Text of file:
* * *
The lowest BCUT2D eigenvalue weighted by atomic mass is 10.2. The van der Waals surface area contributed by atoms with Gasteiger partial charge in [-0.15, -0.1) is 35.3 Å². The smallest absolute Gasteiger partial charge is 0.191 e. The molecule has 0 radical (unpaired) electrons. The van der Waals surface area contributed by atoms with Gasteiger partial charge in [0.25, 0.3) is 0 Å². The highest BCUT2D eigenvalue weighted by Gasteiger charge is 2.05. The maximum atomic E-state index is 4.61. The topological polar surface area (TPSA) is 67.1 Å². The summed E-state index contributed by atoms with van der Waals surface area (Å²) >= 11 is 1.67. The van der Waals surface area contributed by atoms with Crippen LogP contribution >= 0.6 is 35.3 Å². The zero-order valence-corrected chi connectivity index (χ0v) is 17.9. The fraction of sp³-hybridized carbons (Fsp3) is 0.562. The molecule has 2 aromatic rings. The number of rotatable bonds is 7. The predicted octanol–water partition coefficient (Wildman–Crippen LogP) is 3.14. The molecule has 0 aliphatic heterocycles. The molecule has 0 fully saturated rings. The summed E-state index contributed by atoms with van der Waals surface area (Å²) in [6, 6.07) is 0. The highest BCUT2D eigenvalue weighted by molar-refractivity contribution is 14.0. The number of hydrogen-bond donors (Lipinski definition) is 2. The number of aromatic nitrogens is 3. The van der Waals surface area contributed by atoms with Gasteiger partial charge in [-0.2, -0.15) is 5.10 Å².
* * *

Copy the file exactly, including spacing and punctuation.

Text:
The lowest BCUT2D eigenvalue weighted by atomic mass is 10.2. The van der Waals surface area contributed by atoms with Gasteiger partial charge in [-0.15, -0.1) is 35.3 Å². The smallest absolute Gasteiger partial charge is 0.191 e. The molecule has 0 radical (unpaired) electrons. The van der Waals surface area contributed by atoms with Gasteiger partial charge in [0.25, 0.3) is 0 Å². The highest BCUT2D eigenvalue weighted by Gasteiger charge is 2.05. The maximum atomic E-state index is 4.61. The topological polar surface area (TPSA) is 67.1 Å². The summed E-state index contributed by atoms with van der Waals surface area (Å²) >= 11 is 1.67. The van der Waals surface area contributed by atoms with Crippen LogP contribution >= 0.6 is 35.3 Å². The zero-order valence-corrected chi connectivity index (χ0v) is 17.9. The fraction of sp³-hybridized carbons (Fsp3) is 0.562. The molecule has 2 aromatic rings. The number of rotatable bonds is 7. The predicted octanol–water partition coefficient (Wildman–Crippen LogP) is 3.14. The molecule has 0 aliphatic heterocycles. The molecule has 0 fully saturated rings. The summed E-state index contributed by atoms with van der Waals surface area (Å²) in [6, 6.07) is 0. The highest BCUT2D eigenvalue weighted by molar-refractivity contribution is 14.0. The number of hydrogen-bond donors (Lipinski definition) is 2. The number of aromatic nitrogens is 3. The van der Waals surface area contributed by atoms with Gasteiger partial charge in [-0.2, -0.15) is 5.10 Å².